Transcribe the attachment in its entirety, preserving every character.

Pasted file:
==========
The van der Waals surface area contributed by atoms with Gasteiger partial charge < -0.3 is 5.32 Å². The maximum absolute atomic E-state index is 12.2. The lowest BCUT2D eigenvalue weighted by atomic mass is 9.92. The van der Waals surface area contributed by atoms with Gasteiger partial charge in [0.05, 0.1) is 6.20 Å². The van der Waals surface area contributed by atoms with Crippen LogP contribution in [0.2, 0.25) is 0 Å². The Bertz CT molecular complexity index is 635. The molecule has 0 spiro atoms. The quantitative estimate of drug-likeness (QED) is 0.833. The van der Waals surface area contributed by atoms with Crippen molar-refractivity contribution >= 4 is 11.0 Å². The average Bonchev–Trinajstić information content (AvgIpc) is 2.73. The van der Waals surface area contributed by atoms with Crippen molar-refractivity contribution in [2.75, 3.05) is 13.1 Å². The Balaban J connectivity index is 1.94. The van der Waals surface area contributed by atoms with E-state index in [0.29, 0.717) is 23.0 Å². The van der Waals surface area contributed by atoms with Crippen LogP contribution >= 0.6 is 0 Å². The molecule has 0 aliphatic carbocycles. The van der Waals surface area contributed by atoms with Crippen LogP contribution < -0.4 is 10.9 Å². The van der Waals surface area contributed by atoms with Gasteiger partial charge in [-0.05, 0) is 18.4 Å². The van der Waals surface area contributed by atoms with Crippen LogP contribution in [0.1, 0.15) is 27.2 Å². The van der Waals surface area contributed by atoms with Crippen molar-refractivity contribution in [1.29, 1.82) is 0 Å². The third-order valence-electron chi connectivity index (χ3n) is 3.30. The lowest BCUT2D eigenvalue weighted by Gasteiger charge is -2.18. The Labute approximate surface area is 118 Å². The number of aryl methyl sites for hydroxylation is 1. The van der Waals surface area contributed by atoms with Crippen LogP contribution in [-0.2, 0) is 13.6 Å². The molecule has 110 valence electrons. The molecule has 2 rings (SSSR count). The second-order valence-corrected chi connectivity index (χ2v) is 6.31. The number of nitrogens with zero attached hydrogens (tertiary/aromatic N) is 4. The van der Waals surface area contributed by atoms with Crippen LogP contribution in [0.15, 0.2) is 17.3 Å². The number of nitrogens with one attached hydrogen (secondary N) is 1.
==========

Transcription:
The van der Waals surface area contributed by atoms with Gasteiger partial charge < -0.3 is 5.32 Å². The maximum absolute atomic E-state index is 12.2. The lowest BCUT2D eigenvalue weighted by atomic mass is 9.92. The van der Waals surface area contributed by atoms with Gasteiger partial charge in [0.05, 0.1) is 6.20 Å². The van der Waals surface area contributed by atoms with Crippen LogP contribution in [0.2, 0.25) is 0 Å². The Bertz CT molecular complexity index is 635. The molecule has 0 spiro atoms. The quantitative estimate of drug-likeness (QED) is 0.833. The van der Waals surface area contributed by atoms with Crippen molar-refractivity contribution >= 4 is 11.0 Å². The average Bonchev–Trinajstić information content (AvgIpc) is 2.73. The van der Waals surface area contributed by atoms with Crippen molar-refractivity contribution in [2.75, 3.05) is 13.1 Å². The Balaban J connectivity index is 1.94. The van der Waals surface area contributed by atoms with E-state index in [0.29, 0.717) is 23.0 Å². The van der Waals surface area contributed by atoms with Crippen LogP contribution >= 0.6 is 0 Å². The molecule has 0 aliphatic carbocycles. The van der Waals surface area contributed by atoms with Crippen LogP contribution < -0.4 is 10.9 Å². The van der Waals surface area contributed by atoms with Gasteiger partial charge in [-0.05, 0) is 18.4 Å². The van der Waals surface area contributed by atoms with Crippen LogP contribution in [0.1, 0.15) is 27.2 Å². The van der Waals surface area contributed by atoms with Crippen molar-refractivity contribution in [1.29, 1.82) is 0 Å². The third-order valence-electron chi connectivity index (χ3n) is 3.30. The lowest BCUT2D eigenvalue weighted by Gasteiger charge is -2.18. The Labute approximate surface area is 118 Å². The number of aryl methyl sites for hydroxylation is 1. The van der Waals surface area contributed by atoms with Crippen LogP contribution in [-0.2, 0) is 13.6 Å². The molecule has 110 valence electrons. The molecule has 2 rings (SSSR count). The second-order valence-corrected chi connectivity index (χ2v) is 6.31. The number of nitrogens with zero attached hydrogens (tertiary/aromatic N) is 4. The van der Waals surface area contributed by atoms with Crippen LogP contribution in [0.15, 0.2) is 17.3 Å². The number of nitrogens with one attached hydrogen (secondary N) is 1.